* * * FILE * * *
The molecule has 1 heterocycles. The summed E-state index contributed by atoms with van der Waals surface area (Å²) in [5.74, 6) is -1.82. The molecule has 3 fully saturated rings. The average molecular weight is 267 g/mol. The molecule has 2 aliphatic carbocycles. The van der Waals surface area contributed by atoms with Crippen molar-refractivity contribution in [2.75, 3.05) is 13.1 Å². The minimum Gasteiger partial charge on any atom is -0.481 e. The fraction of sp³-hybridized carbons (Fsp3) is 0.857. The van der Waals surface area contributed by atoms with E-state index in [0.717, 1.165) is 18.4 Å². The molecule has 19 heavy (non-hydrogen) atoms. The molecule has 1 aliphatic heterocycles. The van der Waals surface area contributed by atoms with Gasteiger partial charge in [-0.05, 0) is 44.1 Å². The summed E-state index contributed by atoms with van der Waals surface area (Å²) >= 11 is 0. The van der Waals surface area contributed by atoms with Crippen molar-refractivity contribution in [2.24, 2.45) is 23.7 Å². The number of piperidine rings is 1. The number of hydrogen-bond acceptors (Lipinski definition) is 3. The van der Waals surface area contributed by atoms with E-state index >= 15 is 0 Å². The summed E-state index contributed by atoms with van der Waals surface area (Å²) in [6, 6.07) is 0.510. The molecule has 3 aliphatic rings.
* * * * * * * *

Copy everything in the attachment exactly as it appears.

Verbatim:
The molecule has 1 heterocycles. The summed E-state index contributed by atoms with van der Waals surface area (Å²) in [5.74, 6) is -1.82. The molecule has 3 fully saturated rings. The average molecular weight is 267 g/mol. The molecule has 2 aliphatic carbocycles. The van der Waals surface area contributed by atoms with Crippen molar-refractivity contribution in [2.75, 3.05) is 13.1 Å². The minimum Gasteiger partial charge on any atom is -0.481 e. The fraction of sp³-hybridized carbons (Fsp3) is 0.857. The van der Waals surface area contributed by atoms with E-state index in [0.717, 1.165) is 18.4 Å². The molecule has 19 heavy (non-hydrogen) atoms. The molecule has 1 aliphatic heterocycles. The van der Waals surface area contributed by atoms with Gasteiger partial charge in [-0.05, 0) is 44.1 Å². The summed E-state index contributed by atoms with van der Waals surface area (Å²) >= 11 is 0. The van der Waals surface area contributed by atoms with Crippen molar-refractivity contribution in [2.24, 2.45) is 23.7 Å². The number of piperidine rings is 1. The number of hydrogen-bond acceptors (Lipinski definition) is 3. The van der Waals surface area contributed by atoms with E-state index >= 15 is 0 Å². The summed E-state index contributed by atoms with van der Waals surface area (Å²) in [6, 6.07) is 0.510. The molecule has 3 aliphatic rings.